ABC 10 NEWS – Michigan’s proposal one would amend the state constitution by changing state legislator’s term limits and requiring certain state officials to file annual financial disclosure reports.
But what does that mean? And how does it affect Michigan residents?
When it comes to the financial disclosure reports the official language states that members of the legislature, the governor, lieutenant governor, secretary of state and attorney general would be required to file financial disclosure reports starting in 2023.
They would be required to disclose their assets, liabilities, income sources, future employment agreements, gifts, and travel reimbursements. They would also have to disclose any positions they hold in organizations except in religious, social, and political organizations.
Regarding the change in term limits the official ballot language states that current term limits for state representatives and senators would be replaced by a 12-year total limit. This means that legislators cannot be elected for terms or partial terms that add up to more than 12 years total.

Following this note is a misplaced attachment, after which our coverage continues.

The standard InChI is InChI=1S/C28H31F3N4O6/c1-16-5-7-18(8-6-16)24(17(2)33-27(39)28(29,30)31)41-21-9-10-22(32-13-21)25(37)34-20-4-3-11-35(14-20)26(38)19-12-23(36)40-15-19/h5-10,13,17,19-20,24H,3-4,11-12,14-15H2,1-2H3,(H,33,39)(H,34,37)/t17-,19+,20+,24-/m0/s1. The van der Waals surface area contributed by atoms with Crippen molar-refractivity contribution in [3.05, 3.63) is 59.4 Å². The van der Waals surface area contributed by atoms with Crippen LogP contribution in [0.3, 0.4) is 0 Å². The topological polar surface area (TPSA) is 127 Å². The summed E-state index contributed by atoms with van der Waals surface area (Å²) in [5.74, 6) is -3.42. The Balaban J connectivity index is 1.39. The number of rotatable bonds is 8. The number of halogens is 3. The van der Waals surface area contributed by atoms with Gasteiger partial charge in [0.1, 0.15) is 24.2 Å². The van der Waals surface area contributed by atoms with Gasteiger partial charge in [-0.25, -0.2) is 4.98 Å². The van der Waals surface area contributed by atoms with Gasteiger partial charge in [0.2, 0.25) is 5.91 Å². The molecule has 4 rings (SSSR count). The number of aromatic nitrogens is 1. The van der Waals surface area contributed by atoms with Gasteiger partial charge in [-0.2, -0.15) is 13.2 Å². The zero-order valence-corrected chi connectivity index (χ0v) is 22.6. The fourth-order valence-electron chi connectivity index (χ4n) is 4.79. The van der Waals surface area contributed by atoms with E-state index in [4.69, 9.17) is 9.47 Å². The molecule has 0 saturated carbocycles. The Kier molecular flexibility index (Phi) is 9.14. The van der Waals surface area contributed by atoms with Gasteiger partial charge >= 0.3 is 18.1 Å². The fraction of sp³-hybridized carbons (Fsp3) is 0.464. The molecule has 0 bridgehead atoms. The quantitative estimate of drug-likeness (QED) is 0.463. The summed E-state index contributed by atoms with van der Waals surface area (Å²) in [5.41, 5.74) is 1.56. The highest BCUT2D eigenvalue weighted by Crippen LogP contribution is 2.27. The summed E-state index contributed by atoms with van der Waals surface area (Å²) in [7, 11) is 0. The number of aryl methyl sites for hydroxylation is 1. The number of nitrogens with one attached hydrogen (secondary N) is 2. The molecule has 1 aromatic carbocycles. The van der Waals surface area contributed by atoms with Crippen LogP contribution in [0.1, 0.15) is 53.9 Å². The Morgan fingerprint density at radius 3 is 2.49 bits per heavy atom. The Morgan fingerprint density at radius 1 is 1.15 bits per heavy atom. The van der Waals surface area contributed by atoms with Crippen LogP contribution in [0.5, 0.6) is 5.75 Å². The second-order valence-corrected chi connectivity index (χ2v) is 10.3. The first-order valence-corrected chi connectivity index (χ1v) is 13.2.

Currently a term in the House of Representatives is two years and representatives are limited to 3 terms. A term in the senate is four years and is limited to two terms, so the most someone can serve a total of 14 years, 6 in the house and 8 in the senate.
So what does all of this mean for Michigan?
Supporters of proposal 1 say that having legislators in office longer may lead to more accountability, and the financial disclosure requirements will ensure transparency in state politics.
Opponents say the measure would lead to more career politicians and would not allow for enough legislative turnover.
If voted in proposal one would amend Michigan’s constitution, changing term limits from 3 2 year terms in the house and 2 4 year terms in the senate, to 12 total years. This would mean that a person could serve 6 terms in the house, 3 in the senate, or a combination of the two not exceeding 12 years.
It would allow for more than 300 current and former lawmakers who were otherwise unable to run again to campaign in elections after 2023, including the 109th district’s representative Sara Cambensy who is currently serving her third term.